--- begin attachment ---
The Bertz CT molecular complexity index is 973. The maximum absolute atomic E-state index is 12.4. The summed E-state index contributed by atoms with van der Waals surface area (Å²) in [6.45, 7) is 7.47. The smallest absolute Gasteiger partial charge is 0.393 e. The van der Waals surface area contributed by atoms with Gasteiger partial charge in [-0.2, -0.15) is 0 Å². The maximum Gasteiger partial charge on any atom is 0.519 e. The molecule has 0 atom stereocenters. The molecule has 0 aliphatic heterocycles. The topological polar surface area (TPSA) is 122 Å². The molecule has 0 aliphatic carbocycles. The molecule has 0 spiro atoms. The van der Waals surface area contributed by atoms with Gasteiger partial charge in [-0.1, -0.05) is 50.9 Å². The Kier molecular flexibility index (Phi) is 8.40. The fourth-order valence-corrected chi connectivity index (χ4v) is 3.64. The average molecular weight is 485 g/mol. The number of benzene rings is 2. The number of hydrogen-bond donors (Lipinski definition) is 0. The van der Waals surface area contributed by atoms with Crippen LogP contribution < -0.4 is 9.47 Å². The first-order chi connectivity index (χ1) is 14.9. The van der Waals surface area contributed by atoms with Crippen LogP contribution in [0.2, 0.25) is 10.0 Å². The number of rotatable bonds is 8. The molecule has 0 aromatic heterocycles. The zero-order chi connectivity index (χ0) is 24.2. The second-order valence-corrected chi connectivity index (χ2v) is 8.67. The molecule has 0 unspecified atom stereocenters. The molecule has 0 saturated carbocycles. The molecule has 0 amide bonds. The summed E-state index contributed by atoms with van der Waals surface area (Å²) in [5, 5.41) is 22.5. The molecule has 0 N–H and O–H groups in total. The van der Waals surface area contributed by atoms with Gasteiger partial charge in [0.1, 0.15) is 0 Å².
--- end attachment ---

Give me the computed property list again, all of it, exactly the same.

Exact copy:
The Bertz CT molecular complexity index is 973. The maximum absolute atomic E-state index is 12.4. The summed E-state index contributed by atoms with van der Waals surface area (Å²) in [6.45, 7) is 7.47. The smallest absolute Gasteiger partial charge is 0.393 e. The van der Waals surface area contributed by atoms with Gasteiger partial charge in [-0.2, -0.15) is 0 Å². The maximum Gasteiger partial charge on any atom is 0.519 e. The molecule has 0 atom stereocenters. The molecule has 0 aliphatic heterocycles. The topological polar surface area (TPSA) is 122 Å². The molecule has 0 aliphatic carbocycles. The molecule has 0 spiro atoms. The van der Waals surface area contributed by atoms with Gasteiger partial charge in [-0.1, -0.05) is 50.9 Å². The Kier molecular flexibility index (Phi) is 8.40. The fourth-order valence-corrected chi connectivity index (χ4v) is 3.64. The average molecular weight is 485 g/mol. The number of benzene rings is 2. The number of hydrogen-bond donors (Lipinski definition) is 0. The van der Waals surface area contributed by atoms with Crippen LogP contribution < -0.4 is 9.47 Å². The first-order chi connectivity index (χ1) is 14.9. The van der Waals surface area contributed by atoms with Crippen LogP contribution in [0.2, 0.25) is 10.0 Å². The number of rotatable bonds is 8. The molecule has 0 aromatic heterocycles. The zero-order chi connectivity index (χ0) is 24.2. The second-order valence-corrected chi connectivity index (χ2v) is 8.67. The molecule has 0 unspecified atom stereocenters. The molecule has 0 saturated carbocycles. The molecule has 0 amide bonds. The summed E-state index contributed by atoms with van der Waals surface area (Å²) in [5, 5.41) is 22.5. The molecule has 0 N–H and O–H groups in total. The van der Waals surface area contributed by atoms with Gasteiger partial charge in [0.1, 0.15) is 0 Å².